What do I do if an insurer refuses to pay market value for my Cat D car?

My car was reversed into in November last year, it was assessed as Cat D and the other driver admitted responsibility. I accepted an interim payment of £4995 minus £1300 as I decided to keep the car and get it repaired myself. I've sent examples of cars for sale on Autotrader showing that was worth £6000 when hit, but the other side (Aviva) are not replying to my insurer, Markerstudy. I've thought of reporting Aviva to the Insurance Ombudsman or issuing proceedings in the Small Claims Court. What should I do?

Asked on 11 April 2017 by exup66

Answered by Tim Kelly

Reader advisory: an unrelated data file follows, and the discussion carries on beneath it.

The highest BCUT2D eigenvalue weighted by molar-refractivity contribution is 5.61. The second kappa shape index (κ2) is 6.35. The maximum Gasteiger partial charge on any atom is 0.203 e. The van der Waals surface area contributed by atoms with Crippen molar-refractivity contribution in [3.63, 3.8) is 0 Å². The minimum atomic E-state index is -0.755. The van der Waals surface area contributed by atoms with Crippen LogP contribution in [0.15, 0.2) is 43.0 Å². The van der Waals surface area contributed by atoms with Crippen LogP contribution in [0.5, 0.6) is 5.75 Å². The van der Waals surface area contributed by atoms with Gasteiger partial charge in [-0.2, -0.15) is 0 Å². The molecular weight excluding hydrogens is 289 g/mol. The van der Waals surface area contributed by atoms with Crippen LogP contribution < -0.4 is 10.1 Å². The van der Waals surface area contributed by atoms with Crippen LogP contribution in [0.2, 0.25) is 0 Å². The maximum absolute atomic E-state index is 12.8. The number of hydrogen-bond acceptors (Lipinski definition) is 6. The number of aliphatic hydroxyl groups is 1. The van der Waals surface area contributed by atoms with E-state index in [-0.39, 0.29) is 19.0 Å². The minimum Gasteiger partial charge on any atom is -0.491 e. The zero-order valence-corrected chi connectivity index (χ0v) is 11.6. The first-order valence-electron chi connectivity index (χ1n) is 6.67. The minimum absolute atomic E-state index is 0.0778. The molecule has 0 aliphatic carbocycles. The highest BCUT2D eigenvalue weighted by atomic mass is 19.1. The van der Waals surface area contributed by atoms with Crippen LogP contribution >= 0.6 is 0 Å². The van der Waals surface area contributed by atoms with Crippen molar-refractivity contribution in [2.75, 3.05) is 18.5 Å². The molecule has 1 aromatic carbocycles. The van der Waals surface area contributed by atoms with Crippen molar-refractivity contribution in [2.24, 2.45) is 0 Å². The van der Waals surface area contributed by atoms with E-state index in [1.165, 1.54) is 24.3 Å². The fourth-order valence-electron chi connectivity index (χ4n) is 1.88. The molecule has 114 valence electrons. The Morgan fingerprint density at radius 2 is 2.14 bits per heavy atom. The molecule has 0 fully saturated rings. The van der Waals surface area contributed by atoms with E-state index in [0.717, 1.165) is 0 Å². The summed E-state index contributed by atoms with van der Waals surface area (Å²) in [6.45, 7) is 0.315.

There are two issues here, the first is the car being dealt with as a "constructive total loss" and the second is the value. Technically, there is no such thing as a Category D total loss. A vehicle is only ever a total loss when the repair cost are more than the market value. For a vehicle to be a constructive total loss, the insurer would have to retain the salvage and sell it to reduce their settlement. In your situation, they can not sell a car back to you, as you already own it. You should never agree to buy a Cat D back, as you are conning yourself. For example: your £5000 car has £4000 of damage on it. Your contract of insurance advises that "we will indemnify you up to the market value of the vehicle". The insurer's liability lies at the repair cost of £4000. Should the insurer advise that they wish to deal with the claim on a constructive total loss basis, they means that they will obtain a sum of money for the salvage when they dispose of it. For them to dispose of the salvage, they need to have ownership. They say they will get £1500 for the salvage, they can only get this when you have consented to sell the vehicle to them. As you have not, if they deduct £1500 from your settlement, you now get £3500 rather than the amount your lawfully entitled to under contract at £4000. You have lost £500, and now have a car that is worth 20 per cent less due to having the connotation of being a Cat D total loss. It is better to INSIST on the vehicle being repaired "up to" the market value, rather than retain salvage. It may well be that Marketstudy have breached FCA regulations under ICOBS by acting in conflict to your interest: www.handbook.fca.org.uk/handbook/ICOBS/8/?view=cha...r. In relation to the value, it has nothing to do with Aviva, as you dealt with Markerstudy under contract. You need to complain to Markerstudy about the above, and also dispute the market value.
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